The investment business is fiercely competitive, with the degree of competitiveness typically masked by surface bonhomie in public. Industry leaders mingle at many events, often sharing a stage together without generating fireworks or controversy. The historical context of polite competition makes bold statements by Betterment and recent public jousting in back and forth blog posts by Wealthfront’s Adam Nash and representatives of Charles Schwab particularly noteworthy.
The exchange of blog posts had more in common with “trash talk” from Seattle Seahawks’ player Richard Sherman than with most commentary published by financial services companies. The tense back and forth in public is a rare public display of open conflict, but tellingly reflects sentiments similar to what I’ve heard in private from many industry participants in recent months.
Comparing Spin and Reality
One of my business school professors, “Professor S.,” had a favorite saying: “You can paint stripes on a rabbit, but you can’t make it roar,” which was intended to encourage students to challenge posturing and “spin” often seen in the corporate world. We’re going to invoke the spirit of Professor S. to evaluate claims by leading entrants in the robo race:
Betterment: “We’re profitable on a per customer basis”
- Professor S.: “By what metric? Probably not under generally accepted accounting principles given assets under management that imply revenues of less than $10 million a year, and a cost structure that includes staff (reportedly nearing 100 employees), office space and advertising. Even with the most generous estimates of revenue, annual costs must be a multiple of the firm’s current revenue.
Betterment: “Betterment customers can expect 4.3% higher returns than the typical DIY investor”
- Professor S.: “This is my favorite eyebrow-raising kind of claim, one that’s based on simulations conducted under the most favorable of conditions. I’d like to see the actual results from the inception of their program receive the same prominence on the website as the simulated results.
Schwab Intelligent Portfolios: “Schwab Intelligent Portfolios charges no advisory fees, no commissions and no account service fees”
- Professor S.: I love a free service, but is this truly free? Schwab and its shareholders will expect to make a profit, so it’s reasonable to look into how that profit will be made In this case, although Schwab isn’t charging an explicit fee for the service, they will profit through indirect mechanisms such as spreads on cash balances maintained at Schwab Bank, ETF platform fees, management fees for Schwab ETFs included in the program and payments for order routing. This is the classic example of the co-dependent relationship between consumers and financial institutions, in which consumers embrace a service with low explicit costs while paying potentially high implicit costs.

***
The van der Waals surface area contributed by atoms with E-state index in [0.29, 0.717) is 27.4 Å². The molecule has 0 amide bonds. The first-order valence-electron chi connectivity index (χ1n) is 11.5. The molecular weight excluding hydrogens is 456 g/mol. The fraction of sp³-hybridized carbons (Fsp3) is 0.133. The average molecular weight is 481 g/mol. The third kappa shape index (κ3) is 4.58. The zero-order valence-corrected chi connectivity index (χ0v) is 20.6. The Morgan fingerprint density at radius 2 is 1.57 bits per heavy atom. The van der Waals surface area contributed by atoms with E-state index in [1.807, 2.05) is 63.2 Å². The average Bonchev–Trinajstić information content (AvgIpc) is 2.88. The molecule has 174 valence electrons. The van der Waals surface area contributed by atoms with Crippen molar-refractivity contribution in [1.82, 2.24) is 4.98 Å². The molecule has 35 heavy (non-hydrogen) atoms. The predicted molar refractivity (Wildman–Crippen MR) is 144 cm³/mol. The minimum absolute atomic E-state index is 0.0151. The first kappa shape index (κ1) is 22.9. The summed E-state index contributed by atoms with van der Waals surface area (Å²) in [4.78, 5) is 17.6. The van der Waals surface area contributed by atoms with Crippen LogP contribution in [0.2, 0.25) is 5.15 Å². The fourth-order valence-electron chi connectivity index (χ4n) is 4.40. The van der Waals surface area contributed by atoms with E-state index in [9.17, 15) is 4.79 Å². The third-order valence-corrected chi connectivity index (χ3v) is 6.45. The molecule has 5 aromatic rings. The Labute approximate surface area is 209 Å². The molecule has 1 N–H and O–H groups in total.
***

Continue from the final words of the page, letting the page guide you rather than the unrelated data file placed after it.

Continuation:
Adam Nash, CEO of Wealthfront: “Charles Schwab has become Merrill Lynch”
Nash criticizes Schwab for the high cash balances included as a structural requirement within the program, highlighting the potential cash drag costing the client dearly over long periods of time while providing ample profits for Schwab. He claims that Schwab has abandoned its values. Nash also criticizes Schwab’s use of fundamental index products, citing John Bogle’s recent quote “smart beta is stupid” and Burt Malkiel’s critique of the smart beta phenomenon.
Schwab responded with equal vigor, defending cash as a legitimate investment in volatile markets and defending its use of “smart beta” investments.
- Dan comments: Although the back and forth is admittedly entertaining, there’s much not to like in the arguments coming from both sides. Nash compares Schwab unfavorably to Vanguard. Vanguard, a company owned by its clients, has a decidedly different financial structure than Wealthfront and Schwab. When Wealthfront’s venture capital backers start demanding a return on investment, Nash may be more sympathetic to Schwab’s pursuit of profits.
Both sides go through Cirque De Soleil-like contortions to challenge the other regarding Schwab’s use of cash in their portfolios. Nash uses what is likely to be an out of context example to illustrate a potential $573,000 shortfall in retirement that he labels as “almost criminal.” Schwab’s response is more measured but uses exaggerated examples to justify carrying higher cash balances. We typically see cash used for defensive purposes by tactical asset allocators and deep value managers, much less often by strategic asset allocators and long-only equity managers.
As an advisor, we do counsel clients to have cash reserves for emergency needs and for near-term goals. But we rarely commingle the cash reserves with the investment portfolio for a variety of investment and logistical reasons.
Seeing the quote, “smart beta is stupid,” reminds me of the movie A Fish Called Wanda. In one of my favorite scenes, the character played by Kevin Kline dangles the character played by John Cleese out of a window after Cleese fails to heed Kline’s warning, “Don’t call me stupid”! Although I’m entertained at the thought of Rob Arnott, one of the founding fathers of the fundamental indexing movement, dangling a nay-sayer out the window, I think our industry would be better served by a return to civil debate about the merits of different courses of action.
Let’s leave the trash talking to athletes and exaggerated claims and straw men to politicians.